13. Matt: you prompted me to reexamine my scene drawing code with a view to possibly improving its performance. It is even more surprising that I get the performance that I do, because the following is the gist of what happens with an array called "about" which is created every time a scene is drawn. Its purpose is to hold information gathered about the ground immediately around the observer (object called "me") out to a distance which is a user-alterable range (up to 400 metres, 1 ground unit per metre). var mex = Math.round (me.x), mey = Math.round (me.y); // Fractional array indices would not work var xyLen = 2 * this.range_m + 1; // max 801 this.around = new Array (xyLen); // "this" is the scene object, we are in its draw() method for (var xScan = mex - this.range_m; xScan <= mex + this.range_m; xScan++) { this.around [xScan] = new Array (xyLen); // ... start filling this.around by scanning both x & y around me My point is that this.around [xScan][yScan] is being indexed by ground coordinates which can be huge. I recently discovered that the width and height of my map are each about 1.8E15 metres (it could not be a planet in our universe). The code fails beyond that range but performance does not fall off before that! So I get away with it because of JavaScript's very flexible way of indexing arrays (and evidently very efficient in current browser implementations). If I were instead to allocate (the largest possible version of) the array just once when the scene object is constructed I would have to calculate indices in my own code so that they range from 0 upwards. I expect performance could easily be worse then.
  14. My approach is to use photos to avoid any complicated rendering, and use the basic "2d" canvas context without any third party libraries or frameworks. I do not use WebGL because I believe it is not available on all devices, whereas plain HTML5/JavaScript is. I want my efforts to work on everything from desktop to smartphone. I have been amazed by how fast images can be scaled and drawn in the 2d context. My prime example is at where the scenes are drawn in less than a second on current machines and yet each comprises many thousands of scaled copies of a few photos (sample scene below). The scenes are 3D in the sense that true perspective is calculated for distance from the observer but each drawn image is of course 2D. I use my own photos to avoid copyright issues. I edit them in Photoshop to cut out the objects I want against a transparent background and the PNG file format preserves the transparency so objects can be drawn sensibly in front of each other. I have the impression that the frameworks are each written for very specific types of games. I want to encourage people to break out from those moulds and be more creative. I know that my forest is miles away from mainstream video games but I hope it demonstrates that the basic HTML5/JavaScript platform can be used for very varied effects. In an attempt to help others I am documenting my forest, including how it is programmed, starting here:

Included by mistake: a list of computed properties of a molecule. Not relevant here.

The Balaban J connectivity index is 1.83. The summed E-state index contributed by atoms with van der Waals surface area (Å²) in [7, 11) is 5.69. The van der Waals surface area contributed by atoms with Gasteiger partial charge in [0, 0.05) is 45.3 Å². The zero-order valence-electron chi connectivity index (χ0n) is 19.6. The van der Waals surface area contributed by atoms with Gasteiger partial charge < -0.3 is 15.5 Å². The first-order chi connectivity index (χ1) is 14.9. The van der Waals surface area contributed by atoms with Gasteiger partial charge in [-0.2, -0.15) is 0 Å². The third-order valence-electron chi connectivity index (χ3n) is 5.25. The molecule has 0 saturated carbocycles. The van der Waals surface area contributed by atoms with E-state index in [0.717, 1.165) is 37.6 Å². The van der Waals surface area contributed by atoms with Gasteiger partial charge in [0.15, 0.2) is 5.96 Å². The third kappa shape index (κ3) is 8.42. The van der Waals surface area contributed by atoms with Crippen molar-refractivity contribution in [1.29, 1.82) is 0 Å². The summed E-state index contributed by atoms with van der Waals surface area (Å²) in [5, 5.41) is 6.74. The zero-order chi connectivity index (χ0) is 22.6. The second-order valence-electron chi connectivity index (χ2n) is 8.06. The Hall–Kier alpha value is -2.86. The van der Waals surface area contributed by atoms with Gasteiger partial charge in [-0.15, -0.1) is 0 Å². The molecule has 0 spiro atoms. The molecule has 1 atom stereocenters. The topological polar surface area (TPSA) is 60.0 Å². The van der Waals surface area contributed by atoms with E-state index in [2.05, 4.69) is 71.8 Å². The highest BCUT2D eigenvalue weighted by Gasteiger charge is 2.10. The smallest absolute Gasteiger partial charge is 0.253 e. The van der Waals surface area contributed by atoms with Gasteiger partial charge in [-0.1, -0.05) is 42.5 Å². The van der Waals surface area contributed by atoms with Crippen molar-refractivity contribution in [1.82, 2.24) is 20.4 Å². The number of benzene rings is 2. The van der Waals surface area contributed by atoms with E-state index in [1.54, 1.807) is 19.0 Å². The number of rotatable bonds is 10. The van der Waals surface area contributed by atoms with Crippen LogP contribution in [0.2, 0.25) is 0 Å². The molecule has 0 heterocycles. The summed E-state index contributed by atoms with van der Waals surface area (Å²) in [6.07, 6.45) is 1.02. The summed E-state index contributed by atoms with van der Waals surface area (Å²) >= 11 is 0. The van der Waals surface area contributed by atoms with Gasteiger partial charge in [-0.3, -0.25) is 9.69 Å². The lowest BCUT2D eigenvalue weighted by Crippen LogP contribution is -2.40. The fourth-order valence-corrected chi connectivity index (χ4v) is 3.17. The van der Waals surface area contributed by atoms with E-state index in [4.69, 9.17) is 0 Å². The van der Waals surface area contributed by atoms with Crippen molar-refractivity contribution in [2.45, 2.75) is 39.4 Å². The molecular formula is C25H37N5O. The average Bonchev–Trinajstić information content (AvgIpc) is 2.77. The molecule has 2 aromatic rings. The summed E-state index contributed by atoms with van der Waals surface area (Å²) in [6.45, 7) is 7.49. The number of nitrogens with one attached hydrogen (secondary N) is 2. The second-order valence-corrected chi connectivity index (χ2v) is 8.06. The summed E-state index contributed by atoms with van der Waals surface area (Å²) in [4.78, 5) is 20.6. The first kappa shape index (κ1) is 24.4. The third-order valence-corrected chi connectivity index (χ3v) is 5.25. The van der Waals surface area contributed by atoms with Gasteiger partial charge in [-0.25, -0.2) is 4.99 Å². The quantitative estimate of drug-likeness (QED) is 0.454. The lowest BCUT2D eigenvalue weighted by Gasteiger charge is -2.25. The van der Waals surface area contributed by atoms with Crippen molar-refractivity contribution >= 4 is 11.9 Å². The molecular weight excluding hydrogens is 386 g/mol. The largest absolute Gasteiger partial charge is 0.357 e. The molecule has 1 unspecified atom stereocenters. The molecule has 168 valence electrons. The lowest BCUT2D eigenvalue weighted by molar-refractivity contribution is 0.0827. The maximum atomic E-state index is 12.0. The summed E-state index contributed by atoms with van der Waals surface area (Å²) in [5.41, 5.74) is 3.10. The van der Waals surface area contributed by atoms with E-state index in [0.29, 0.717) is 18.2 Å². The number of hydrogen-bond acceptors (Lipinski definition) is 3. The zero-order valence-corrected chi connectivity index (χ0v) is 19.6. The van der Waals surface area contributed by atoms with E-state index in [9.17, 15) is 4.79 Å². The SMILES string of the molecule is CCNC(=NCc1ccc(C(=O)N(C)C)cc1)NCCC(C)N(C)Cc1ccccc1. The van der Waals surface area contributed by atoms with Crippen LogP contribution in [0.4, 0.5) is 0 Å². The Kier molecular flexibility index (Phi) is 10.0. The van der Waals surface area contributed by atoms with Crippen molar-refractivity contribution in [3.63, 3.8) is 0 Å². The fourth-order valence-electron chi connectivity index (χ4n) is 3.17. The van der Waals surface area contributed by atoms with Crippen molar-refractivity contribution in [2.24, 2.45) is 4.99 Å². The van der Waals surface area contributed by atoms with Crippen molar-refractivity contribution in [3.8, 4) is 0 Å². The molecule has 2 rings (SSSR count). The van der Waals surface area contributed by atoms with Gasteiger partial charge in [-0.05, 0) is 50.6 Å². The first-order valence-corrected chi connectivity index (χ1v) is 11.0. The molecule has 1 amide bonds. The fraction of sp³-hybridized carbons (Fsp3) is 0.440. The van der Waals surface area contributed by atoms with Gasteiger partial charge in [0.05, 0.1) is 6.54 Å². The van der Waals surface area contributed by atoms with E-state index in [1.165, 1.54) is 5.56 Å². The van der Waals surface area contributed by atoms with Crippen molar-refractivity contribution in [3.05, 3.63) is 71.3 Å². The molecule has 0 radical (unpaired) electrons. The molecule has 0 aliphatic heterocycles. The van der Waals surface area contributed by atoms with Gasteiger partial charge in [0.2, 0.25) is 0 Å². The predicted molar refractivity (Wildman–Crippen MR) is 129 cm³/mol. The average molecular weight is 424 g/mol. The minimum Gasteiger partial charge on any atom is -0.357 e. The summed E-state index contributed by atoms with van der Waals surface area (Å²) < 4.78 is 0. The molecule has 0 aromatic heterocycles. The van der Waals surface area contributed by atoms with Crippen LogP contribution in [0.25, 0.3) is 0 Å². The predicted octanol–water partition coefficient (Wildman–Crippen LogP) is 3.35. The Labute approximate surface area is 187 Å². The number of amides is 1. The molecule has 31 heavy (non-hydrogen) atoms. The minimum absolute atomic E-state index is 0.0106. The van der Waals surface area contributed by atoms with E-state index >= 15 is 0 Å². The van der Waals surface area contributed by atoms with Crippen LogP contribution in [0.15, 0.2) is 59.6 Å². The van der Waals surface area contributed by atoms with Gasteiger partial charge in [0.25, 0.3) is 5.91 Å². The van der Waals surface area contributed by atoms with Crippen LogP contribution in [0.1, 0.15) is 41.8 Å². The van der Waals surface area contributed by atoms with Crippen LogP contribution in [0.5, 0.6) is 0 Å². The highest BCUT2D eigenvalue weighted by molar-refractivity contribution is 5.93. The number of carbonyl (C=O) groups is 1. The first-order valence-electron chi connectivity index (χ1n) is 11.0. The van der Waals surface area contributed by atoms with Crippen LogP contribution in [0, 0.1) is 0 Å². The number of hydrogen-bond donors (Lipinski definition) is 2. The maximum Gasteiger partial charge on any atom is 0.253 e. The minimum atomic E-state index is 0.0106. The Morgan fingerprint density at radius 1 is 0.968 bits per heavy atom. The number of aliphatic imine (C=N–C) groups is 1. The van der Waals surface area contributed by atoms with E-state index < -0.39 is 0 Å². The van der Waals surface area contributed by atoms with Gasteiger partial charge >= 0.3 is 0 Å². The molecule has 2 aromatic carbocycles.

15. I think there are two main issues: - Maintainability: using multiple indices, as in map [x][y] will be much easier to comprehend if you come back to the program years later to correct or enhance it. - Performance. There is no doubt that allocating a single large array is faster than allocating hundreds or perhaps thousands of smaller ones, which is what happens in the 2-index case*. Likewise the garbage collector has much more work to do in the latter case but if your arrays remain permanently through your program (do not go out of scope) that is not a consideration. In drawing the scenes in my forest I do allocate and release a 2D array every time (up to 400 x 400 so it can comprise up to 401 1D arrays). The time taken to redraw the same scene in my program is very variable and think this is probably due to garbage collection. I have been aware from the outset that performance might be improved by redesigning this but it is not my highest priority. * According to the JavaScript standard because there is no way to say new Array (m, n) to indicate 2D (instead you would get the 1D array [m, n] in this case).